perky and upbeat around publishing offices across the U.S. But the last week seems

to have been completely inundated with a dismal torrent of bad news. Both Hearst

(3rd largest magazine publishing in the U.S.) and Hachette (dropped

out of the #10 spot in 2006, but presumably still in the top 15) lost their

chief executives  ̶  whatever language the companies used in

making the announcements, these guys got the boot.

 

Meanwhile the big newspaper companies were reporting

horrible financial results: Gannett Co., which publishes more than eighty U.S.

newspapers, acknowledged that publishing ad revenue fell 14.3% in May. Its smaller

rival McClatchy Co. reported a 15% drop in newspaper ad revenue for the first

five months of the year and announced a 10% cut of its work force. New York

Times Co. said last Wednesday that ad revenue dropped 12%. And on June 17,

Bloomberg reported

that “Los Angeles Times and Chicago Tribune controlling investor Sam

Zell may be unable to stop the loss of advertising revenue leading him and

other U.S. newspaper publishers closer to default on billions of dollars in

debt.”

 

My take on all of this is the opposite of Robert Schiller’s

well-known phrase (and book title) “Irrational Exuberance.” I call it Irrational Pessimism.

 

As I pointed out in my blog entry “Is

the Internet Really Destroying Newspapers?”, quoting from a PEW report, “Even with so

many new sources, more people now consume what old media newsrooms produce,

particularly from print, than before. Online, for instance, the top 10 news Web

sites, drawing mostly from old brands, are more of an oligarchy, commanding a

larger share of audience than in the legacy media.”

 

Yesterday I received the executive summary of PWC’s “Global

Entertainment and Media Outlook: 2008-2012” (at 112 pages, it’s a little more

than the average executive might expect in a summary!). The full report would

take me offline for weeks, but the executive summary represents a marvelous

chunk of research. Notable is PWC’s prognosis for the newspaper industry:

continuing declines through 2009, followed by a return to modest growth.

 

As this chart from PEW illustrates, Hearst is not

suffering in terms of revenue growth. The two firings, as suggested in several

media reports, may have much more to do with internal company politics than with

failed strategies. (A fascinating article in Fortune, “Intrigue

at Hearst’s Castle,” examines the intricacies of Hearst’s corporate

structure.)

TotalRevenue3Biggest-2002-06.jpg

 

These days it’s very easy to get on the newspapers-are-dying

bandwagon. I think that the conclusion to this story is still to be written.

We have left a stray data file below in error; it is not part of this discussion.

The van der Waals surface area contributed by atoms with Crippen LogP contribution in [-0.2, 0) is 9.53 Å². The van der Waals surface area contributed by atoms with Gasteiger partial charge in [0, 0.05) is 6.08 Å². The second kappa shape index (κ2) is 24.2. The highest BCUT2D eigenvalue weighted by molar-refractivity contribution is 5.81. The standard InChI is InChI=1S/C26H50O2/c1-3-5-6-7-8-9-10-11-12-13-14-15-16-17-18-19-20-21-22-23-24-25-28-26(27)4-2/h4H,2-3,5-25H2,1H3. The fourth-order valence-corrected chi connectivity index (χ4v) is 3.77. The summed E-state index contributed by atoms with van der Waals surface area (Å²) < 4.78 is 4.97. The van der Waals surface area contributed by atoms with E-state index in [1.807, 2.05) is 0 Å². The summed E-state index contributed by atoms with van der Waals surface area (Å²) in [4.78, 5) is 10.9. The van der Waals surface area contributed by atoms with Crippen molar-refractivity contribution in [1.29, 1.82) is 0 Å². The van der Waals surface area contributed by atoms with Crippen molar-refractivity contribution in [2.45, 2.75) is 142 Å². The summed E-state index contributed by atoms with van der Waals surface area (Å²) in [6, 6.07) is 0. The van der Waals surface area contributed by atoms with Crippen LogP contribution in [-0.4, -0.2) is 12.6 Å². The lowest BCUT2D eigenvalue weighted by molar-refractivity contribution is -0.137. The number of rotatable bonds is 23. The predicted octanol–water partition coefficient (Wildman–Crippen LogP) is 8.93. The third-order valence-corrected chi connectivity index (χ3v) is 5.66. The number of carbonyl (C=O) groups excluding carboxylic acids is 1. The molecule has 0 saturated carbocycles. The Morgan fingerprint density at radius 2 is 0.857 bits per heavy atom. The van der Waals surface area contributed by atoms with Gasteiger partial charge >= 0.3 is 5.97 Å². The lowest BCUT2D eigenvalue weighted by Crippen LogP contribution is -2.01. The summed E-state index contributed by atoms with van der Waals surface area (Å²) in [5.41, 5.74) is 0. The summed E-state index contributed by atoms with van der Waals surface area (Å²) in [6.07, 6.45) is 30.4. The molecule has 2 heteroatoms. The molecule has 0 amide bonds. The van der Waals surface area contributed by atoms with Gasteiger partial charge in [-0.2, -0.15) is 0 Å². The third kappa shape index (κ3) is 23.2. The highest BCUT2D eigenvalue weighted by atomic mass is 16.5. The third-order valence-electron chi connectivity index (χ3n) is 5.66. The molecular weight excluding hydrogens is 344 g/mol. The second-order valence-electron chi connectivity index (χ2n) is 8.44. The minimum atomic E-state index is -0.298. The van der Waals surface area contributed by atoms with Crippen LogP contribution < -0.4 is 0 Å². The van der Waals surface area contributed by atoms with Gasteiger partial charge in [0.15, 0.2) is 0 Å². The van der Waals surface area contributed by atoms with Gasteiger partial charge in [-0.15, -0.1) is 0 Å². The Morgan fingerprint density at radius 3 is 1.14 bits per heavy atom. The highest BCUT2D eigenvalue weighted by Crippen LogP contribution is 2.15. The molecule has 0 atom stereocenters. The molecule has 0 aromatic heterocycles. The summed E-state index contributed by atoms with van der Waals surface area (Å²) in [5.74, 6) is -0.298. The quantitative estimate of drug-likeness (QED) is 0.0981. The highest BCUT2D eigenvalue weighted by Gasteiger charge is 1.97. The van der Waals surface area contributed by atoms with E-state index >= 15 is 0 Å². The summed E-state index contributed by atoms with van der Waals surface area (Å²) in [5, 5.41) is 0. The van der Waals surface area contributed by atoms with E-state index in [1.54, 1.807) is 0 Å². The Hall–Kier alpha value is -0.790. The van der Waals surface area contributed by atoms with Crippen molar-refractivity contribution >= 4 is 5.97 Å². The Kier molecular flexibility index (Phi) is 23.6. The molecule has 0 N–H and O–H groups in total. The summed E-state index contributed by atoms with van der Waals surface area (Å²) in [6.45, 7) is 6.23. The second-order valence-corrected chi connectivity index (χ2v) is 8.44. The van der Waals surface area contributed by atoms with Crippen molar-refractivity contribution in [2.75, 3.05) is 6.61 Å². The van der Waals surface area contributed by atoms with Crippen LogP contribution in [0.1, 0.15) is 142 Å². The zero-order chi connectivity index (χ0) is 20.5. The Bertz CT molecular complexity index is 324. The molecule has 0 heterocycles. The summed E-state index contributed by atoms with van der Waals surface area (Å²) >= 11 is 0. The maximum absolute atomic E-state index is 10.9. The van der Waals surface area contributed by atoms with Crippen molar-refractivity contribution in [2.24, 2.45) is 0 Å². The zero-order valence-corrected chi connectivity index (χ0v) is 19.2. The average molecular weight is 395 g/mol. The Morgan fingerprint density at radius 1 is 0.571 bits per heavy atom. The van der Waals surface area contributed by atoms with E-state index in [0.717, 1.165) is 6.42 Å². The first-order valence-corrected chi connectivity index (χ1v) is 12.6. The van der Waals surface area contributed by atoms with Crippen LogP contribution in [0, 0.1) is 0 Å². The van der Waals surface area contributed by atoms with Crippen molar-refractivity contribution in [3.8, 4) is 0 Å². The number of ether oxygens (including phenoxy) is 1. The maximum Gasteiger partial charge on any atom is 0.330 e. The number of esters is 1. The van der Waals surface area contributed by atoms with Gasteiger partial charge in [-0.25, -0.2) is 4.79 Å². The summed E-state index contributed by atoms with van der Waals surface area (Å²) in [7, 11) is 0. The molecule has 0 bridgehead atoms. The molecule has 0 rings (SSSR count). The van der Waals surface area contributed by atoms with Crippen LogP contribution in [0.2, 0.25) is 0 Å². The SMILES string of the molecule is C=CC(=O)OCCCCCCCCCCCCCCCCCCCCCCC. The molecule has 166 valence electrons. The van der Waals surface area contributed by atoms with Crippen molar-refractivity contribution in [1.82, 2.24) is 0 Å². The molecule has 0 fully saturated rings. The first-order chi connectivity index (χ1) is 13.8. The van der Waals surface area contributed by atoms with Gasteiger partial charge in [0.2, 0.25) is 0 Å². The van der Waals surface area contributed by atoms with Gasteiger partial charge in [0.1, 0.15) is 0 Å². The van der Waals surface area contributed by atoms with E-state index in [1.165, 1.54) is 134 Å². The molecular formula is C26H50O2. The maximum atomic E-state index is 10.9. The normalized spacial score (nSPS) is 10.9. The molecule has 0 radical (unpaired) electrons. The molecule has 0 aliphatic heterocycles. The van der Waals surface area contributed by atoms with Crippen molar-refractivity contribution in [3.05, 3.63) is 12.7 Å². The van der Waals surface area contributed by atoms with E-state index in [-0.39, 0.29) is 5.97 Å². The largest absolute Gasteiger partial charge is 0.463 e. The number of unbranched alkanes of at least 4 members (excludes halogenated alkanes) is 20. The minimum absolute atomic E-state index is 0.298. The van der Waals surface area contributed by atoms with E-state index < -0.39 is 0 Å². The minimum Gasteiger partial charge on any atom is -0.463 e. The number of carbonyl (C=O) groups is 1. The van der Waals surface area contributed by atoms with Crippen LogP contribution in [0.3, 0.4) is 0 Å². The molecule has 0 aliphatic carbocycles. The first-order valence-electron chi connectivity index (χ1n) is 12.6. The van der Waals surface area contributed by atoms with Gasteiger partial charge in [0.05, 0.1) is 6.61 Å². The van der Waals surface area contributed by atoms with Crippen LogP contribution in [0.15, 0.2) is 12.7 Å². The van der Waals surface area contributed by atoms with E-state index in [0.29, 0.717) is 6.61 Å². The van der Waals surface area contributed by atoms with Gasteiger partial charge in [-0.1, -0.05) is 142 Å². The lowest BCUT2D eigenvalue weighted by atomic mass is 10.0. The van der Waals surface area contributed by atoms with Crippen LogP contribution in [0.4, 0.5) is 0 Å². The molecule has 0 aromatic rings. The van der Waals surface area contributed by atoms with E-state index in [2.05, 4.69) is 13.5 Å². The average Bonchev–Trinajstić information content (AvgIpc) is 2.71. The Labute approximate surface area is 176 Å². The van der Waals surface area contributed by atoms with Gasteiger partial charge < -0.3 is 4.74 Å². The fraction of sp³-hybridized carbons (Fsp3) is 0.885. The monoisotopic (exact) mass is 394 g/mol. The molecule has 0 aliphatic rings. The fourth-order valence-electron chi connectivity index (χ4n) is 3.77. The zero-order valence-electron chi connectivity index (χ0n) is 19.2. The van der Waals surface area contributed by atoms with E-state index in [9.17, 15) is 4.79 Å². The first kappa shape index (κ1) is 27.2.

-30-

 

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Pity the Newspaper

March 24, 2008

Of all media industries assaulted by changes wrought by the Internet, it’s a toss-up as to which is considered the more beleaguered, newspapers or music. Not an enviable prize for which to compete.

Certainly both receive plenty of coverage of their varying woes — their problems are not well-kept secrets. But I’ve not seen such a damning indictment of the newspaper industry as the one appearing in today’s New York Times. In an article titled “Newspapers’ New Owners Turn Grim,” journalist David Carr focuses in particular on the wealthy (and dare I say egotistical?) individuals and/or their private equity firms who convinced themselves in the last several years that newspapers looked like a good bet for the future.

Opinions are apparently rapidly changing. According to an article quoted from The Baltimore Sun, Sam Zell, “the motorcycle-riding real estate mogul who took control of Tribune in an $8.2 billion sale in December, ‘The news business is something worse than horrible. If that’s the future, we don’t have much of a future.’”

Brian P. Tierney, who bought The Philadelphia Inquirer and The Philadelphia Daily News in 2006, is quoted in The Times article saying “I’m an optimist, but it is very hard to be positive about what’s going on.”

David Carr notes that the newspaper industry has not yet hit the bottom of the rocky shoals. Last year overall newspaper revenues dropped by about 7 percent, he notes, but meanwhile publishing, like so many other industries, is only now confronting the second whammy: the U.S. recession. He quotes one (anonymous) analyst predicting a 15% revenue drop in 2008.

Further, newspapers are undercutting their own chances of bouncing back after the recession because in order to weather the current downturn they’re cutting staff, undermining the quality of their product, and any likelihood of readers (and advertisers) rushing back in the future.

It’s a terribly grim picture of this once-grand industry.